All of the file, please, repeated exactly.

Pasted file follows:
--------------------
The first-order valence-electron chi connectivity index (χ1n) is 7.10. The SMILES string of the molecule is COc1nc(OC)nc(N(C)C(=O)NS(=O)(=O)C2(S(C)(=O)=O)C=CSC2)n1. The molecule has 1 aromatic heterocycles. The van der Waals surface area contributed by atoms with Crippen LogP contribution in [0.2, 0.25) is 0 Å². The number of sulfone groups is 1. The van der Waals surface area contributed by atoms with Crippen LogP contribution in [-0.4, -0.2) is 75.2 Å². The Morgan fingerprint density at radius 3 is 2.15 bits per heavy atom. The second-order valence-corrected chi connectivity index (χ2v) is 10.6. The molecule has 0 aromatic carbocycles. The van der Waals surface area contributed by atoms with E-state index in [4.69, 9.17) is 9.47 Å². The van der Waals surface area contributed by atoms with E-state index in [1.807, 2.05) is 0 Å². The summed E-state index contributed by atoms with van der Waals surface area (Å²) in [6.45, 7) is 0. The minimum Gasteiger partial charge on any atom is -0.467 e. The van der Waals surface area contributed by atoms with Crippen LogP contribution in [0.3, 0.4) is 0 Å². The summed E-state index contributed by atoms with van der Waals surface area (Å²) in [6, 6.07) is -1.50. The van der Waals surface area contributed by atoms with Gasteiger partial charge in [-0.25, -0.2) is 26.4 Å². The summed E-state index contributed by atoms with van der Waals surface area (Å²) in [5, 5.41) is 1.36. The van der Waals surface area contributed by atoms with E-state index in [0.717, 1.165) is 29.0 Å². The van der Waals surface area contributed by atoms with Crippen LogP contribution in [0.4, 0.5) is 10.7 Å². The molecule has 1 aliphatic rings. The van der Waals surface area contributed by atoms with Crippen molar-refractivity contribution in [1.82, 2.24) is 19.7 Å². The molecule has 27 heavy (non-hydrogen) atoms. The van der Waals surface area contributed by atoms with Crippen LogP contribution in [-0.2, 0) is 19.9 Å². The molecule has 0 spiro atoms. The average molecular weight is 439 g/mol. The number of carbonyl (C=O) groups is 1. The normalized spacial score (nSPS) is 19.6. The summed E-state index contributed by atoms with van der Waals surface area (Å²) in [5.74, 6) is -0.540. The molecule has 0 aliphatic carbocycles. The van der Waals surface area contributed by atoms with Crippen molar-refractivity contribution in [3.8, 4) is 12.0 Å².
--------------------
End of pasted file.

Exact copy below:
The first-order valence-electron chi connectivity index (χ1n) is 7.10. The SMILES string of the molecule is COc1nc(OC)nc(N(C)C(=O)NS(=O)(=O)C2(S(C)(=O)=O)C=CSC2)n1. The molecule has 1 aromatic heterocycles. The van der Waals surface area contributed by atoms with Crippen LogP contribution in [0.2, 0.25) is 0 Å². The number of sulfone groups is 1. The van der Waals surface area contributed by atoms with Crippen LogP contribution in [-0.4, -0.2) is 75.2 Å². The Morgan fingerprint density at radius 3 is 2.15 bits per heavy atom. The second-order valence-corrected chi connectivity index (χ2v) is 10.6. The molecule has 0 aromatic carbocycles. The van der Waals surface area contributed by atoms with E-state index in [4.69, 9.17) is 9.47 Å². The van der Waals surface area contributed by atoms with E-state index in [1.807, 2.05) is 0 Å². The summed E-state index contributed by atoms with van der Waals surface area (Å²) in [6.45, 7) is 0. The minimum Gasteiger partial charge on any atom is -0.467 e. The van der Waals surface area contributed by atoms with Crippen LogP contribution in [0.3, 0.4) is 0 Å². The summed E-state index contributed by atoms with van der Waals surface area (Å²) in [6, 6.07) is -1.50. The van der Waals surface area contributed by atoms with Gasteiger partial charge in [-0.25, -0.2) is 26.4 Å². The summed E-state index contributed by atoms with van der Waals surface area (Å²) in [5, 5.41) is 1.36. The van der Waals surface area contributed by atoms with E-state index in [0.717, 1.165) is 29.0 Å². The van der Waals surface area contributed by atoms with Crippen LogP contribution in [0.4, 0.5) is 10.7 Å². The molecule has 1 aliphatic rings. The van der Waals surface area contributed by atoms with Crippen molar-refractivity contribution in [1.82, 2.24) is 19.7 Å². The molecule has 27 heavy (non-hydrogen) atoms. The van der Waals surface area contributed by atoms with Crippen LogP contribution in [-0.2, 0) is 19.9 Å². The molecule has 0 spiro atoms. The average molecular weight is 439 g/mol. The number of carbonyl (C=O) groups is 1. The normalized spacial score (nSPS) is 19.6. The summed E-state index contributed by atoms with van der Waals surface area (Å²) in [5.74, 6) is -0.540. The molecule has 0 aliphatic carbocycles. The van der Waals surface area contributed by atoms with Crippen molar-refractivity contribution in [3.8, 4) is 12.0 Å².